Essay by EssaySwap ContributorCollege, Undergraduate February 2008

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Killing your baby. What could be more depraved? Every year hundreds of women and men commit infanticide-they kill their newborns or let them die. Most infanticides remain undiscovered but every now and then a janitor follows a trail of blood to a tiny body in a trash bin. (Pinker, New York Times) Infanticide, the deliberate killing of infants, was once an economic necessity and exists even today. Many incidents of infanticide indicate that the killer most often mothers or mother figures, but not to exclude fathers, or their influence, were below the level of parental caring. Throughout the ages, oppression has kept women from realizing their full generative potential thus becoming ready infant killers. (Piers, 13) Recognizing the symptoms of this social disease is not enough of a solution. We must be able to decipher which behavioral backgrounds and behaviors will lead certain members of our society to such an atrocity.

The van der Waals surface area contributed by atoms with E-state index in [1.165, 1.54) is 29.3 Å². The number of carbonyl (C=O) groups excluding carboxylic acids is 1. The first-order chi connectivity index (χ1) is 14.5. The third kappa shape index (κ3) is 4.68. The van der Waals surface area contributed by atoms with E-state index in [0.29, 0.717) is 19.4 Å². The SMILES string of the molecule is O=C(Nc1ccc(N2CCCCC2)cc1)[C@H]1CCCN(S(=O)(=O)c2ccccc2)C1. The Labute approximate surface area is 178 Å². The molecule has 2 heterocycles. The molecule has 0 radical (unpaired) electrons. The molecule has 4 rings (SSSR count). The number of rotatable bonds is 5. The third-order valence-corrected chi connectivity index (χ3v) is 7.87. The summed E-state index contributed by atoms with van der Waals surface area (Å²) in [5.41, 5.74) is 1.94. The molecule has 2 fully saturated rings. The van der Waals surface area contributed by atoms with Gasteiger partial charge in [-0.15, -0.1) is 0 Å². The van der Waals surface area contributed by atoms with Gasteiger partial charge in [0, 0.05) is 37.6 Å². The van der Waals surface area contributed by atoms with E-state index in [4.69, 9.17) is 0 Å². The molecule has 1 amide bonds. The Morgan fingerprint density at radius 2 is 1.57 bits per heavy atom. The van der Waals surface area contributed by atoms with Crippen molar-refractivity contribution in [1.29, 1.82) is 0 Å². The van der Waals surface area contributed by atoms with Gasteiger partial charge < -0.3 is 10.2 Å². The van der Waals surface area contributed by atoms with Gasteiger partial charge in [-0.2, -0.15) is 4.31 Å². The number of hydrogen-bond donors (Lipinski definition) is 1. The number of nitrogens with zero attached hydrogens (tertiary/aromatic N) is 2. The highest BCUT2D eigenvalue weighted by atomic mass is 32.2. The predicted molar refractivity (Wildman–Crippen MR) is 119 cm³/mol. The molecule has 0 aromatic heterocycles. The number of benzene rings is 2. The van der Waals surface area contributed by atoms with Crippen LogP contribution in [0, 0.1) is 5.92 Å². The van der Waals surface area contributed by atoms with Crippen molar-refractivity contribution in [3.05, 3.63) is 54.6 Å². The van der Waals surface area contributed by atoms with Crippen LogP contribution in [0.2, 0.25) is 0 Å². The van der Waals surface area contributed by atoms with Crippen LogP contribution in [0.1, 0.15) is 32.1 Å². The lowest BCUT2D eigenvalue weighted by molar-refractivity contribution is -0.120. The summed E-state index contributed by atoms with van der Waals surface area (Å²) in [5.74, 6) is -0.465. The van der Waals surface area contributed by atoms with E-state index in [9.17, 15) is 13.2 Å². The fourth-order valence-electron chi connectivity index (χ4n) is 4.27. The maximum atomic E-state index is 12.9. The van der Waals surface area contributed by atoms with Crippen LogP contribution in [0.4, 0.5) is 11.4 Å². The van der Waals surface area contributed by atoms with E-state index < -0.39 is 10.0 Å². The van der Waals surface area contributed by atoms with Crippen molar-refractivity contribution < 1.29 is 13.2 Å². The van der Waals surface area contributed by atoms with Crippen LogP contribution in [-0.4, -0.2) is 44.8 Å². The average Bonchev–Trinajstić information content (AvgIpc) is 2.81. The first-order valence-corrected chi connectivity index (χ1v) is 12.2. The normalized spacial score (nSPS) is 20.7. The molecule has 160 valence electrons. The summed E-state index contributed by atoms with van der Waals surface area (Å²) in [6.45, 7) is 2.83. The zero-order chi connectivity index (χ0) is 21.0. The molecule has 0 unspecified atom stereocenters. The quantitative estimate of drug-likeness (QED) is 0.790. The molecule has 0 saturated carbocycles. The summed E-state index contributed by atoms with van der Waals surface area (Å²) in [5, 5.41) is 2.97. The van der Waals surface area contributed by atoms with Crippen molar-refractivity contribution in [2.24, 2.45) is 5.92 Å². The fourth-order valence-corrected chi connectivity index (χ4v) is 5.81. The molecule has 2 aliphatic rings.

In the early 1800's Foundling Hospitals were established to provide care for illegitimate or unwanted infants. There was much debate whether the Foundling Hospitals would help to reduce the rate of infanticide. Studies show there was a high rate of infanticide within the hospitals themselves. (King, Once A Week, Sept. 1865) Most of these institutions prove to be more cruel than direct infanticide. Due to insufficient hospital staff and the inefficiency of adoption procedures, human babies died in misery from sheer neglect. (Piers, 14,82) There are no available statistics that demonstrate an increase in the incidence of infanticide during the mid-Victorian years. Yet there is no doubt that there was a dramatic increase in public and professional concern about the issue during this time. Newspapers, quarterlies, professional journals and parliamentary papers alike described infanticide as an "growing epidemic" and a "national disgrace". Dramatic cases often preoccupied the media...